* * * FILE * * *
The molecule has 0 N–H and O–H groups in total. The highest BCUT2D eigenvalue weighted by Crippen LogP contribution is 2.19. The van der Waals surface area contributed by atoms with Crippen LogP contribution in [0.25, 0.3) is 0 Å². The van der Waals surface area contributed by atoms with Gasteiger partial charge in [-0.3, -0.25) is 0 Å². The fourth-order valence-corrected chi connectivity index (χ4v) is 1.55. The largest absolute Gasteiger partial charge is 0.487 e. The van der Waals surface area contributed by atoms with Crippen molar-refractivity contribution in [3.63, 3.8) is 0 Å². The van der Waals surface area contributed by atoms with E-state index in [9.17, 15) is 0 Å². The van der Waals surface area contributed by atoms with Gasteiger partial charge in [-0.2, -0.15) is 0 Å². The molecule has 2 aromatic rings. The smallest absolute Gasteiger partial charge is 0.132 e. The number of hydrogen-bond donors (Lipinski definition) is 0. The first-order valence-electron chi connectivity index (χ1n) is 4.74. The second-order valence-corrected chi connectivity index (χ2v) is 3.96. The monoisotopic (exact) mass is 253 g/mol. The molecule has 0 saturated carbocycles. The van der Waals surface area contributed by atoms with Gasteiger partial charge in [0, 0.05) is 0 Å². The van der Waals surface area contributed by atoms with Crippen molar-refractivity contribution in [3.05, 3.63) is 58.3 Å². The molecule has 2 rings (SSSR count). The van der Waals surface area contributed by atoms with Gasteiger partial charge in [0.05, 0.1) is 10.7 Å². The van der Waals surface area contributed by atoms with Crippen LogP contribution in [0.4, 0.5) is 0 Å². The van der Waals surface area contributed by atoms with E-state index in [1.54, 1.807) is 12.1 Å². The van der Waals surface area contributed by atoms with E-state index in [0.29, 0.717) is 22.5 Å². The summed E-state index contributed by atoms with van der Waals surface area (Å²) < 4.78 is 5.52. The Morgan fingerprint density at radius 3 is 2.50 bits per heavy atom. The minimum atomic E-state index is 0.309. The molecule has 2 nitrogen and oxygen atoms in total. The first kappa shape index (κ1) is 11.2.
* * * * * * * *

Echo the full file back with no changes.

The molecule has 0 N–H and O–H groups in total. The highest BCUT2D eigenvalue weighted by Crippen LogP contribution is 2.19. The van der Waals surface area contributed by atoms with Crippen LogP contribution in [0.25, 0.3) is 0 Å². The van der Waals surface area contributed by atoms with Gasteiger partial charge in [-0.3, -0.25) is 0 Å². The fourth-order valence-corrected chi connectivity index (χ4v) is 1.55. The largest absolute Gasteiger partial charge is 0.487 e. The van der Waals surface area contributed by atoms with Crippen molar-refractivity contribution in [3.63, 3.8) is 0 Å². The van der Waals surface area contributed by atoms with E-state index in [9.17, 15) is 0 Å². The van der Waals surface area contributed by atoms with Gasteiger partial charge in [-0.2, -0.15) is 0 Å². The molecule has 2 aromatic rings. The smallest absolute Gasteiger partial charge is 0.132 e. The number of hydrogen-bond donors (Lipinski definition) is 0. The first-order valence-electron chi connectivity index (χ1n) is 4.74. The second-order valence-corrected chi connectivity index (χ2v) is 3.96. The monoisotopic (exact) mass is 253 g/mol. The molecule has 0 saturated carbocycles. The van der Waals surface area contributed by atoms with Gasteiger partial charge in [0, 0.05) is 0 Å². The van der Waals surface area contributed by atoms with Crippen molar-refractivity contribution in [3.05, 3.63) is 58.3 Å². The molecule has 2 rings (SSSR count). The van der Waals surface area contributed by atoms with Gasteiger partial charge in [0.05, 0.1) is 10.7 Å². The van der Waals surface area contributed by atoms with Crippen LogP contribution in [0.4, 0.5) is 0 Å². The van der Waals surface area contributed by atoms with E-state index in [1.54, 1.807) is 12.1 Å². The van der Waals surface area contributed by atoms with E-state index in [0.29, 0.717) is 22.5 Å². The summed E-state index contributed by atoms with van der Waals surface area (Å²) < 4.78 is 5.52. The Morgan fingerprint density at radius 3 is 2.50 bits per heavy atom. The minimum atomic E-state index is 0.309. The molecule has 2 nitrogen and oxygen atoms in total. The first kappa shape index (κ1) is 11.2.